Recollections are lasting among the people, and the people of Italy have not forgotten that, anterior to the three last centuries, Italy was almost exclusively the classic land of liberty and glory. But our confidence in the favourable dispositions of the whole population does not prevent us from considering them under every aspect. If we have to congratulate our compatriots, that in Italy the affluent and enlightened classes enjoy the almost blind confidence of the people, we do not conceal from ourselves that this circumstance, fortunate in many respects, is not without a drawback. Men, who live in ease, who pass their lives in cultivating their minds, best perceive the inconveniences of arbitrary government, and are most sensible to the humiliations of seeing strangers masters in their very homes. But, in general, these men are more fitted to point out the means of freeing their country, than to putting those means in execution. When the moment of execution approaches, they hesitate and are undecided. Often they commit the error of trusting to foreign assistance more than prudence would dictate. Struck with the fear of having at once domestic despots and foreign auxiliaries to contend with, they go so far as to think, and (what is more) to say, that success without assistance is impossible. We do not deny the difficulties of this double struggle, but we do not wish to hear them exaggerated.
The illusion about the strength of the Italian governments no longer exists; when once the people has had recourse to arms, their governments, have fallen at the first shock.
As to foreign armies, it is natural to suppose them a more formidable obstacle; because, in the South particularly, where the strongest points of defence are situated, the upper classes do not appreciate the energy of the popular classes. They view them only in their moments of supineness and repose; but it would be easy to rouse them. What they effected against the powerful Castillans in the time of Masaniello, in 1799-against the army of Championnet, in 1806—against Massena's army—they are ready to do again, and with better success, against the Austrians, since they would have with them and for them all the other classes in the nation.
Besides, there may be a time, and such is the present, when the enemy who might attempt a coup de main against Modena or Bologna, would not dare to advance to the Tronto to prevent the Italians of the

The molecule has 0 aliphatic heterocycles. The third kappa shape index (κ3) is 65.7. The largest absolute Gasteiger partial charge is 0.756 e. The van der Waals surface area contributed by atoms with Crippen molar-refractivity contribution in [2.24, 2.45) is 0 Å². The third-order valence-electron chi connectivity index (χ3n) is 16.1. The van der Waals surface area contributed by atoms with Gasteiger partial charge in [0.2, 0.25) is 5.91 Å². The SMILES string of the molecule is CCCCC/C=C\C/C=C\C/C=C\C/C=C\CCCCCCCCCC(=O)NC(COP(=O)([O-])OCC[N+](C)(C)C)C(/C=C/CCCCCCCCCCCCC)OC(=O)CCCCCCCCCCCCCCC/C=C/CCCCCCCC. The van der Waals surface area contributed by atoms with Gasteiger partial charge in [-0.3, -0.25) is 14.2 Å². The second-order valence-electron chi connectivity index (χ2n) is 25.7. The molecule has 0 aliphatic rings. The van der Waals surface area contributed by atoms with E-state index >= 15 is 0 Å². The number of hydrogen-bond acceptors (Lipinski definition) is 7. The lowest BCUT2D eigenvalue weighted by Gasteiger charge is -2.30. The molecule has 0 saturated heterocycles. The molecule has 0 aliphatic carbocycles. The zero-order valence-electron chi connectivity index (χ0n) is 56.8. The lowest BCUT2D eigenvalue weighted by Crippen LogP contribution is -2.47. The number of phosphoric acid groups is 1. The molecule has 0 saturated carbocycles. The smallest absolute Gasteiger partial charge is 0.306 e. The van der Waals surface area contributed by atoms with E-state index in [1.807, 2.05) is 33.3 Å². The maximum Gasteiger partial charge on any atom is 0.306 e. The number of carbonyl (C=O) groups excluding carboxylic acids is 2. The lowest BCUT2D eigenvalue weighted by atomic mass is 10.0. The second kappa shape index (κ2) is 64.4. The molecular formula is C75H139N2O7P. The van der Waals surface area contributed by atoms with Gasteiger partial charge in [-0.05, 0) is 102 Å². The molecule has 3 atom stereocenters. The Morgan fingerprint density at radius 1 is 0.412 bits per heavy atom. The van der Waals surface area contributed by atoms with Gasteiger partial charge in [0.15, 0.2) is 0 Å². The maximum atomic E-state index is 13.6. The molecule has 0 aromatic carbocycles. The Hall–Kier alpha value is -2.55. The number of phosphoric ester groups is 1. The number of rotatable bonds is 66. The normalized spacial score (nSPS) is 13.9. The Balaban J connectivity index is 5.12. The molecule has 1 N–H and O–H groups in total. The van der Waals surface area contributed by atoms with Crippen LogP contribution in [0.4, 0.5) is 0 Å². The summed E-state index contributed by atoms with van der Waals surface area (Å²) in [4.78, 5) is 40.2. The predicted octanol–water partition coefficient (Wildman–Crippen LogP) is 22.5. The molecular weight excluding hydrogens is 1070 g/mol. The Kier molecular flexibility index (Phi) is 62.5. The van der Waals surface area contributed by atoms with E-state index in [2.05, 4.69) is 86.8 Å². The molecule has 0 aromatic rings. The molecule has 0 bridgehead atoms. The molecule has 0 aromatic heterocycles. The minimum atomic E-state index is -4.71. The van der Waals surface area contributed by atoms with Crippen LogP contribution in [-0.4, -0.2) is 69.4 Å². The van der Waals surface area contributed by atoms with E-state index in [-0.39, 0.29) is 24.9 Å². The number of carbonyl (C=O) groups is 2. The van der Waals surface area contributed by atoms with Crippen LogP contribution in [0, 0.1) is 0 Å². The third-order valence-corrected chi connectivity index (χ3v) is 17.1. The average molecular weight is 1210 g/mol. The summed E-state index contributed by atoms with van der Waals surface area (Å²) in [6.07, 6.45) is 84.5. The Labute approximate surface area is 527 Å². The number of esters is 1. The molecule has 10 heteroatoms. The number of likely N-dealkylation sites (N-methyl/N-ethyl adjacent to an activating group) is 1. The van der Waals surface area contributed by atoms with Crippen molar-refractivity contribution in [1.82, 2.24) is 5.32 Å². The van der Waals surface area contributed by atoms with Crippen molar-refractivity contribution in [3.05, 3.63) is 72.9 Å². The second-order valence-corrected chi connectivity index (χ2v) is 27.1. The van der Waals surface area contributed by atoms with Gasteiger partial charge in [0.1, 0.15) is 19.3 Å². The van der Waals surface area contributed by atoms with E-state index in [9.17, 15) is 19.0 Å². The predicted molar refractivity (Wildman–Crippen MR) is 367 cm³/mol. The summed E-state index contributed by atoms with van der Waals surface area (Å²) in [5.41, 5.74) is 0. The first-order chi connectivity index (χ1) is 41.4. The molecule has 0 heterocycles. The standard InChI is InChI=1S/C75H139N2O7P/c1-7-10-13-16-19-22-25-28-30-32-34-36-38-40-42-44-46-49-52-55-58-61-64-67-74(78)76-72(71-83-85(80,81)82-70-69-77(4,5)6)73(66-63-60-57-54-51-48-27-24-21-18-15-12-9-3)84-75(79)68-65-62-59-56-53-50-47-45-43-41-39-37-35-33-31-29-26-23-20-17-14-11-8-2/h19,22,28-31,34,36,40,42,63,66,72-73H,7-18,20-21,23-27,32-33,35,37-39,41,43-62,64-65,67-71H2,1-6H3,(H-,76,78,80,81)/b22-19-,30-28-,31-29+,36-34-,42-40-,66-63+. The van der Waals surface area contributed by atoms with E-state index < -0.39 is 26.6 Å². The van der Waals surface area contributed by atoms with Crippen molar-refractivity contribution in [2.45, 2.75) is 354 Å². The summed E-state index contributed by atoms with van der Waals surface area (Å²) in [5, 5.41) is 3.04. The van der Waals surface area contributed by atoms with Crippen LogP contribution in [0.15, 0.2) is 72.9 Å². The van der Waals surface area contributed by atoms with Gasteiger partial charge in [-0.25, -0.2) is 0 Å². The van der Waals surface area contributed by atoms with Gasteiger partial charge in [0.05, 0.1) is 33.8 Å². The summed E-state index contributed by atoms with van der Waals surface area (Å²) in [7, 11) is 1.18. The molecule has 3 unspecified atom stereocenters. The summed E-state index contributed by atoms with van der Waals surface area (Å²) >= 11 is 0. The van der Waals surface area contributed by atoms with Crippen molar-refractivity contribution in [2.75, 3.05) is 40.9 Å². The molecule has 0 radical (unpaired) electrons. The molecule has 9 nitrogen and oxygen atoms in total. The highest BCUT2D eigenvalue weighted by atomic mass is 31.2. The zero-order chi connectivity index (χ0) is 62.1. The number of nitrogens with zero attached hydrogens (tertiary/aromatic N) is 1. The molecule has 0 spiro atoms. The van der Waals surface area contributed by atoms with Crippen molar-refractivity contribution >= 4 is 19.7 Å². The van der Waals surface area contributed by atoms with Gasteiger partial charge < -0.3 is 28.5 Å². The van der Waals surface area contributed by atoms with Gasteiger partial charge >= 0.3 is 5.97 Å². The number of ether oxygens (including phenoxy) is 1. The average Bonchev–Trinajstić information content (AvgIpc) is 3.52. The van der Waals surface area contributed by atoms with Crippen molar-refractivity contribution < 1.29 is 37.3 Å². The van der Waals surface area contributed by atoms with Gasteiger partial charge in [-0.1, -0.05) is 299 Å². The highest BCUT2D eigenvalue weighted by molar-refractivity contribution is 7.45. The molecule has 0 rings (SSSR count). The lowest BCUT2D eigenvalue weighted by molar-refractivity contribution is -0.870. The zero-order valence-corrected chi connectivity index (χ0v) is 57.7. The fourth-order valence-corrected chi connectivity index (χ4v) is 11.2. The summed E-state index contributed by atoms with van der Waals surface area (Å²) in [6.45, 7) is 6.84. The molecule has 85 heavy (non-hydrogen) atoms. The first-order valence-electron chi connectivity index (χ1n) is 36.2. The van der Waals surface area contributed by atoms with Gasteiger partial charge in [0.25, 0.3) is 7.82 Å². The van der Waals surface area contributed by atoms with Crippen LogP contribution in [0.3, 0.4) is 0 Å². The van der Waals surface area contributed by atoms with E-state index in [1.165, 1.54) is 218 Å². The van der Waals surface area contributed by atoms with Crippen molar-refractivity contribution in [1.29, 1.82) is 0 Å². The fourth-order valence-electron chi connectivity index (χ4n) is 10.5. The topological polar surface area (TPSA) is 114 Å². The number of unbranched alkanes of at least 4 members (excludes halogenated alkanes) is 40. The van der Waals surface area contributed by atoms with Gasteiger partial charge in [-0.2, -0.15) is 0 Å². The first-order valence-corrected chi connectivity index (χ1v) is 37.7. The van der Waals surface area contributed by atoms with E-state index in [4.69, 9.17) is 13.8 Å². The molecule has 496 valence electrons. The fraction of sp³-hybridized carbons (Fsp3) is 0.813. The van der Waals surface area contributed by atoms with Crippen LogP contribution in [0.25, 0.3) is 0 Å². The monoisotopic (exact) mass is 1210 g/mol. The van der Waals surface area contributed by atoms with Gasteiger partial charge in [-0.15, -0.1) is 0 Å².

South from organizing themselves. France has opened her eyes ; she has seen that her isolation has placed her on the edge of a precipice. She can no longer permit Austria to march against Southern Italy; and Aústria is not a power to play a deep game.
Italians of the South! ye who belong to that class which the people honour with their confidence, remember, that you have the most glorious charge that man ever conferred on man—that of regenerating your country; remember that the arbitrary system oppresses you still more than it oppresses the other classes of citizens. The people, it is true, pass their days alterni di fami e di tributi ; but you, too, feel the misery of your country, and if hunger does not devour you, shame and humiliation weigh you down. How can you bear the look of an Englishman, of a Frenchman,-ay, of a Spaniard, proud that he lives under laws established, or approved of by his representatives, -while you vegetate, subject to the caprices of arbitrary power?
Let not dangers alarm you, for they are less than your vivid imaginations represent them. Trust to our experience; the pains we suffer for our country are less bitter than you fancy. If you fear to compromise the welfare of your wives and children, remember that under an arbitrary government there is no happiness; there is nothing but misery. The last citizen in a free country feels himself superior to the first slave or subject of an absolute prince. You, who dare not vindicate your claims—if you believe in a Providence, you are ungrateful to that Providence; and if you do not believe in one, you are ungrateful to Nature, which has not endowed you with so much aptitude to excel in all that is great, only to avow your inferiority to others in renouncing thus, in the eyes of the universe, the hope of again being what your ancestors once were, and what for ages they continued to be.